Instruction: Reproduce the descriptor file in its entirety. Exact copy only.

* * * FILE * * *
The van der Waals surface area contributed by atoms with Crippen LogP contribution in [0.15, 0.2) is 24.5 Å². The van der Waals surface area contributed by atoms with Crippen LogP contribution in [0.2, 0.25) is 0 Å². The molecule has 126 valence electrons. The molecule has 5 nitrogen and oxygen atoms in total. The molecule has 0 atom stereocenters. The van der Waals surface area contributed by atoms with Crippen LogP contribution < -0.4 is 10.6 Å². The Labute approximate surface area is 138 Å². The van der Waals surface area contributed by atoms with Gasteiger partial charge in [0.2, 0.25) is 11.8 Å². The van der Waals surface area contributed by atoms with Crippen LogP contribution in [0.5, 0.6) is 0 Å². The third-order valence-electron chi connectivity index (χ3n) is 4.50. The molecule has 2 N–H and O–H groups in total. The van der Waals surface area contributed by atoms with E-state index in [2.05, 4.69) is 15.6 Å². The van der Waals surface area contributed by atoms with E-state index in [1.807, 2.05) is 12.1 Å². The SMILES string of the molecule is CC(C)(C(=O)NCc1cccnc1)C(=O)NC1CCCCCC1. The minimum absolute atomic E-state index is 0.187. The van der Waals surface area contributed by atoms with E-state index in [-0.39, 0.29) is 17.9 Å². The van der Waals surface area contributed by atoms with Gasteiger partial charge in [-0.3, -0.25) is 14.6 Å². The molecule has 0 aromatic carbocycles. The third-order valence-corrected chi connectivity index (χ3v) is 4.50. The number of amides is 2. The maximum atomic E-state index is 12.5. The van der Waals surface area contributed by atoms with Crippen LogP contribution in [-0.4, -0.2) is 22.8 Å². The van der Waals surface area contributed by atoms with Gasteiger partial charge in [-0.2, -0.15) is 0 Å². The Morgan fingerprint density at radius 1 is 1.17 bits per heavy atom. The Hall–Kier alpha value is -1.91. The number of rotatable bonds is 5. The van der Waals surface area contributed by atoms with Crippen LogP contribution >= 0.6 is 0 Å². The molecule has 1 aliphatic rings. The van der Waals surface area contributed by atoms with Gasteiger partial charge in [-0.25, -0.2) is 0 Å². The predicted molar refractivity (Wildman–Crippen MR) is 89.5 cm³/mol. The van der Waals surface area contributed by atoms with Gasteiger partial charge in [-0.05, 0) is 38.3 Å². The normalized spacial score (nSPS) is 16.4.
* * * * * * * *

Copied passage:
The van der Waals surface area contributed by atoms with Crippen LogP contribution in [0.15, 0.2) is 24.5 Å². The van der Waals surface area contributed by atoms with Crippen LogP contribution in [0.2, 0.25) is 0 Å². The molecule has 126 valence electrons. The molecule has 5 nitrogen and oxygen atoms in total. The molecule has 0 atom stereocenters. The van der Waals surface area contributed by atoms with Crippen LogP contribution < -0.4 is 10.6 Å². The Labute approximate surface area is 138 Å². The van der Waals surface area contributed by atoms with Gasteiger partial charge in [0.2, 0.25) is 11.8 Å². The van der Waals surface area contributed by atoms with Crippen LogP contribution in [0.5, 0.6) is 0 Å². The third-order valence-electron chi connectivity index (χ3n) is 4.50. The molecule has 2 N–H and O–H groups in total. The van der Waals surface area contributed by atoms with E-state index in [2.05, 4.69) is 15.6 Å². The van der Waals surface area contributed by atoms with E-state index in [1.807, 2.05) is 12.1 Å². The SMILES string of the molecule is CC(C)(C(=O)NCc1cccnc1)C(=O)NC1CCCCCC1. The minimum absolute atomic E-state index is 0.187. The van der Waals surface area contributed by atoms with E-state index in [-0.39, 0.29) is 17.9 Å². The van der Waals surface area contributed by atoms with Gasteiger partial charge in [-0.3, -0.25) is 14.6 Å². The molecule has 0 aromatic carbocycles. The third-order valence-corrected chi connectivity index (χ3v) is 4.50. The number of amides is 2. The maximum atomic E-state index is 12.5. The van der Waals surface area contributed by atoms with Crippen LogP contribution in [-0.4, -0.2) is 22.8 Å². The van der Waals surface area contributed by atoms with Gasteiger partial charge in [-0.2, -0.15) is 0 Å². The Morgan fingerprint density at radius 1 is 1.17 bits per heavy atom. The Hall–Kier alpha value is -1.91. The number of rotatable bonds is 5. The van der Waals surface area contributed by atoms with Crippen LogP contribution >= 0.6 is 0 Å². The molecule has 1 aliphatic rings. The van der Waals surface area contributed by atoms with Gasteiger partial charge in [-0.25, -0.2) is 0 Å². The predicted molar refractivity (Wildman–Crippen MR) is 89.5 cm³/mol. The van der Waals surface area contributed by atoms with Gasteiger partial charge in [-0.05, 0) is 38.3 Å². The normalized spacial score (nSPS) is 16.4.